Tesco has rounded off a year that saw even the country's top competition watchdog weigh into the debate about its power with an attempt to slap down its critics.
The supermarket group, which takes 30 per cent of everything spent on UK groceries, has attacked claims that it stifles consumer choice, forces independent shops out of business, bullies suppliers and destroys town centres.
Tesco invited its shoppers to air their views on its Talking Tesco website, which it set up "to give consumers a voice" during the Competition Commission's inquiry into the £100bn grocery sector.
It has replied to some of its most vocal foes, including Lady Caroline Cranbrook, a rural campaigner, and Danny Alexander, MP for Inverness, batting off claims that Tesco stores are bad for the local area.
It said a telephone survey of residents in Inverness, where Tesco has three outlets and is planning a fourth, found that 95 per cent of shoppers "are satisfied with their shopping experience". It did not say how many people it polled.
In response to Lady Caroline's assertion that supermarkets are unable to deliver innovation or consumer choice, Tesco pointed to 8,000 new lines it introduced from 300 new suppliers. These included the Welsh Whisky Company, which doubled its staff to 20 after supplying 11,000 bottles to Tesco last year.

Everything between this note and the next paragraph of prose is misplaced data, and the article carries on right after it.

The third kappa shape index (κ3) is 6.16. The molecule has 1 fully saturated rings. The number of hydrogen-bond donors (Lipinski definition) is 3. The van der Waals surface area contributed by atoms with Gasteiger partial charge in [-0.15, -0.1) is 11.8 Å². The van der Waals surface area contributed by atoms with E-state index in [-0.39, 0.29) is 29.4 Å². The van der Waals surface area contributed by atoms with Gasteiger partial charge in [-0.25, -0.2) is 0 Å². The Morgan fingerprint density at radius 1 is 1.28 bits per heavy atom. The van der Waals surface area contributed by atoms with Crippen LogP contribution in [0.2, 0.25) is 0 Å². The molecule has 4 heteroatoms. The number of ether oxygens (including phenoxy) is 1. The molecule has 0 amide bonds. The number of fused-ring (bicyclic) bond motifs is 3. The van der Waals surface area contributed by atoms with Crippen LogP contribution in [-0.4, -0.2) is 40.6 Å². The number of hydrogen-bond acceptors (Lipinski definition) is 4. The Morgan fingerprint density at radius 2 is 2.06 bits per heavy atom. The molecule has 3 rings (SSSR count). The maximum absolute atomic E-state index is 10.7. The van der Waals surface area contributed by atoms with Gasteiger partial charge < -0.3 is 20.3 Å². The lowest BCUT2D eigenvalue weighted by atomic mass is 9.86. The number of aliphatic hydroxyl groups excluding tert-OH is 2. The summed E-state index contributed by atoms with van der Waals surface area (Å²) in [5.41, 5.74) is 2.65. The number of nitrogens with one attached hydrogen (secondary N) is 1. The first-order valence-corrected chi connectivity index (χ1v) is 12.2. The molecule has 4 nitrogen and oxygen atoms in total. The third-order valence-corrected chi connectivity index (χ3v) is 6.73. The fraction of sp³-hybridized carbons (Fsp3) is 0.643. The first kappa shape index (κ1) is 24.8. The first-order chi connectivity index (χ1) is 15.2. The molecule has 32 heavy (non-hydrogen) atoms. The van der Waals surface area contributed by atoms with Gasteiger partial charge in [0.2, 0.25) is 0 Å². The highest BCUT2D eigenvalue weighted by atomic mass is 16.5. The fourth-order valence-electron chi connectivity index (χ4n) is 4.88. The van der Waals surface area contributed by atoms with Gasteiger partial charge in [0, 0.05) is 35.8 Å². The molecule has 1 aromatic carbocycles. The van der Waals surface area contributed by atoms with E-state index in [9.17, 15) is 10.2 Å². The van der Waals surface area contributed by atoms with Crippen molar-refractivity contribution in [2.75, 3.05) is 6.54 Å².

The supermarket chain is opening five regional buying offices to help fledgling food producers, such as the Cornish-based Incredible Fruitcake Company, to access its shelves.
Tesco gave a long defence of its project in Gerrards Cross, Buckinghamshire, to build a store over a railway track. Work is still on hold after the new tunnel collapsed in June 2005, pending a decision from Network Rail about the safety of the design.
Tesco said that the store would attract shoppers who today are "shopping in towns up to 20 miles away, reducing road miles and bringing shoppers into the town". It also described the site as an "edge of town-centre site".
Residents picked flaws in its claims, pointing out that just 5.5 miles away is Tesco's large Slough outlet, with others nearby in Amersham, Chesham and Uxbridge. One resident said: "The store is in the centre of a village and is out of all proportion to the retail units that surround it. Someone hasn't done their homework if they think it's on the edge of a town centre."
Tesco is still digesting a report from Costain, its new contractors, and Scott Wilson, its new structural engineers, about the viability of the project and said it would be in a position to make a decision about whether to proceed "very soon".
The Competition Commission will publish its initial findings on its investigation into Tesco's market share in January.Reuse content